This is an important week for seniors who applied early to their first-choice schools as most schools notify students in mid-December. Early Decision results for Penn will be announced to students slightly earlier than some schools, with the release scheduled at 6:00pm on Wednesday, December 12.
While many will be celebrating this week, countless others will be bearing down to finish the rest of their applications in the few short weeks that precede regular college deadlines. Don't forget to log into your College Essay Organizer accounts to make this last part of the process as efficient and stress-free as possible. It will truly save you hours of time and help you churn out those remaining essays in record time.
The tension is mounting for tens of thousands of seniors applying early to their first-choice schools. November 1, a popular early deadline, is looming just around the corner, and students are scrambling to polish their essays and send off their applications. Other students are worrying about their test scores, and wondering whether or not they will be good enough.
The New York Times' Choice Blog is answering common questions about the application process this week, and regarding test scores, Kathryn Juric, vice president of the SAT program, advises, "The most important thing for students and families to keep in mind is that college entrance exams represent only one part of your overall college application." Jon Erickson, president of the educational division at the ACT, adds that in cases where a student feels that her scores are not reflective of the rest of her accomplishments, she can explore the following: "retaking the test, after more thorough academic preparation; highlighting other aspects of her academic profile (personal recommendations, course work, grades, other accomplishments); and, if the opportunity exists, meeting personally with an admission officer to demonstrate her personal qualities." We, at College Essay Organizer, also know that using your essays to show who you are can be the most important way to stand out even if your scores fall short.
For more questions and answers on the college admissions process, click here.
According to a recent article in the New York Times, Early Decision, once popular only among east coast applicants from elite private schools, has widened its appeal. Jess Lord, dean of admissions and financial aid at Haverford, describes this shift: “Early decision historically tended to be more homogenous than the regular pool — more white, more upper-class and upper-middle-class, less international. That’s changing fast.”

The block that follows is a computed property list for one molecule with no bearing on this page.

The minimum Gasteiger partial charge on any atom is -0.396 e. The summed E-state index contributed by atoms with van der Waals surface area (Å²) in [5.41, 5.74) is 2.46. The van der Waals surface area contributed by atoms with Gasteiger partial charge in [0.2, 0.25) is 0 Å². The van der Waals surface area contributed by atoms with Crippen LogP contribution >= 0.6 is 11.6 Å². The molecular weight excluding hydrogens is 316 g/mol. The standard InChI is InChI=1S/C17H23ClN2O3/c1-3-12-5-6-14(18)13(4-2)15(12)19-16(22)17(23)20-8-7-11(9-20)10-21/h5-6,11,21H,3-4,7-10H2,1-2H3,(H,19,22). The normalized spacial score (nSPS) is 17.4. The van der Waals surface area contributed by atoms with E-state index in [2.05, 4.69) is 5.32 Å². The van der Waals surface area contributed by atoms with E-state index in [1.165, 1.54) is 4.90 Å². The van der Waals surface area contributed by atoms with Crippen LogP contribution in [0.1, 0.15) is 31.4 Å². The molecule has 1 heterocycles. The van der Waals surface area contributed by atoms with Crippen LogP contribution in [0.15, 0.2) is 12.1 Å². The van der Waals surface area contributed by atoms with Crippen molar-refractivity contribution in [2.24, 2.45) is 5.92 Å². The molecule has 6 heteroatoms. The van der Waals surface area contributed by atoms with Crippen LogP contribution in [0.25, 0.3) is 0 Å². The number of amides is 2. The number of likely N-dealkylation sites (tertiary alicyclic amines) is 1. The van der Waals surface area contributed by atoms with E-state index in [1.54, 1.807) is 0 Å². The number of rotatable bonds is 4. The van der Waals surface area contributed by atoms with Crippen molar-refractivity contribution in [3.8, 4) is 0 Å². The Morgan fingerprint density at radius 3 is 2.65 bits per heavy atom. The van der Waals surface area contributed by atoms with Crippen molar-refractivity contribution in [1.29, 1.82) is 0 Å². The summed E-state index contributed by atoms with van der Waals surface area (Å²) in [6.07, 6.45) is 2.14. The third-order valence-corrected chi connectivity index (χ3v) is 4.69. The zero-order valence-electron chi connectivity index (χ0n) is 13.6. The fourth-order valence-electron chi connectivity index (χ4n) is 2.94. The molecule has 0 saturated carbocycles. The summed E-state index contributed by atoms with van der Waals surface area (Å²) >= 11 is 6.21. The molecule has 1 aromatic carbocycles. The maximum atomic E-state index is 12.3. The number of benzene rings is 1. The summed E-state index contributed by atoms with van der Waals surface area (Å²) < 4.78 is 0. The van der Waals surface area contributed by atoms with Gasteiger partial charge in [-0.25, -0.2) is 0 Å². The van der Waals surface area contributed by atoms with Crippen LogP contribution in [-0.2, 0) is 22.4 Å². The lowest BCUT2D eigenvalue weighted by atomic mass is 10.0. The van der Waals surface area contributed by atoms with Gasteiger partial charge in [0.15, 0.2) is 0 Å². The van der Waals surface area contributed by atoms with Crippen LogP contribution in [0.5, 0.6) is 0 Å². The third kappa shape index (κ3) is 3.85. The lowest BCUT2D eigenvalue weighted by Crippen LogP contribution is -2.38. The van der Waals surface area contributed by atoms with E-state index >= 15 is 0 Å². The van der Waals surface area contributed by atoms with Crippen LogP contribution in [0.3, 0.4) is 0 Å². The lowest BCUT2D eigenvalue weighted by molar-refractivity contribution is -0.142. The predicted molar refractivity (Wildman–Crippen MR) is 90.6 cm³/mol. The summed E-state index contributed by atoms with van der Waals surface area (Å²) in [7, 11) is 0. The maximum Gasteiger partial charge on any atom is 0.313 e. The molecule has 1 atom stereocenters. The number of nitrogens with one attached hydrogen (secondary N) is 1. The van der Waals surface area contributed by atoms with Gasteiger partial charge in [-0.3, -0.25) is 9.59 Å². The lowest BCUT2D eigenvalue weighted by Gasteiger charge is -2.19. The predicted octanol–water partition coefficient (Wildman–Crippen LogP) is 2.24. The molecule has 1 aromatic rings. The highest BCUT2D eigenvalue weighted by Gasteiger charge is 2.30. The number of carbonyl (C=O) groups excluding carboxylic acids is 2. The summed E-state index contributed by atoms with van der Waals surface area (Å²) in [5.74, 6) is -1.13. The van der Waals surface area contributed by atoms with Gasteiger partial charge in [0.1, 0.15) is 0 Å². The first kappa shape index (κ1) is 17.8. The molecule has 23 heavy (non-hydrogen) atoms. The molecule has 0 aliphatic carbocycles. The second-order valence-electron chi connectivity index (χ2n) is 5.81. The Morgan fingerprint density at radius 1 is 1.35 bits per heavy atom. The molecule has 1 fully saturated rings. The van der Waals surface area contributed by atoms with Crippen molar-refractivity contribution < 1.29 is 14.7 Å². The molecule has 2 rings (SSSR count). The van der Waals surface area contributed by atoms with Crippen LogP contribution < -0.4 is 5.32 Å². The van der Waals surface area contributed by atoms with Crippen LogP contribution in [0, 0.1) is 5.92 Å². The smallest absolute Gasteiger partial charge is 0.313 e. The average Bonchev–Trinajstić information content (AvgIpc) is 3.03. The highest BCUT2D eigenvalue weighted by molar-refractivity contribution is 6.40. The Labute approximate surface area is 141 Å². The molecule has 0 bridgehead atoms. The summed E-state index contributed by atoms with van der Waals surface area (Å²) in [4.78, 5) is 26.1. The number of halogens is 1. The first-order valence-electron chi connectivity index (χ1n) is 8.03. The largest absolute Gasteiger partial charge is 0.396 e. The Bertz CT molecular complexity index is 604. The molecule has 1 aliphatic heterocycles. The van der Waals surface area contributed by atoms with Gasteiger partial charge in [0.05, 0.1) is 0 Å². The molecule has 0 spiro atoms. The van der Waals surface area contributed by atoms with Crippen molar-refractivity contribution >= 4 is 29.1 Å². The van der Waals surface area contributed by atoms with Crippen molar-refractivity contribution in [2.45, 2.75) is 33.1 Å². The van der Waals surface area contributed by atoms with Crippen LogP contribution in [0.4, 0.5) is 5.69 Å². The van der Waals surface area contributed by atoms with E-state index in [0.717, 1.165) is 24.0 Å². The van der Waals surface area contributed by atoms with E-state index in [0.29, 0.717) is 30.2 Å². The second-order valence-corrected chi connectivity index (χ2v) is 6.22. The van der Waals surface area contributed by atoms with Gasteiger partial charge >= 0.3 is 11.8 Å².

Recent reports from top colleges indicate that two to four times as many international applicants are applying early. And this shift has affected who is getting early acceptances. Fifty-six percent of student accepted early to Princeton University were from public schools this year, up from 50 percent 5 years ago, and Harvard’s early admits were nearly 20 percent black or Hispanic, up from 15 percent in 2005.
Many of you who've applied to schools with early deadlines of 11/1 and 11/15 are hearing back this week. If you've been accepted, congratulations! You're about to begin the most relaxing nine months of your lives.
For those of you who are denied entry to your top choice - don't fret. There are many, many fish in the sea, and though it may seem that your top choice is all there is, once you find the school that's right for you, you'll wonder why you were every interested in anyplace else.
Now's the time to get started on the rest of your writing if you haven't already, and to get organized with the Essay RoadMap to minimize the amount of work that's required of you. As always, let us know if you need help getting started! That's what we're here for.
As many of you know, the early admission deadlines for schools recently passed. For those of you anxiously waiting till December 15th when most results are posted, you can check out this chart of early admission application counts for top schools as well as last year’s early admission rates, published by The New York Times Choice Blog. You may notice a decrease in a few of the most selective schools due to this year's reinstatement of Early Admission programs at Harvard and Princeton.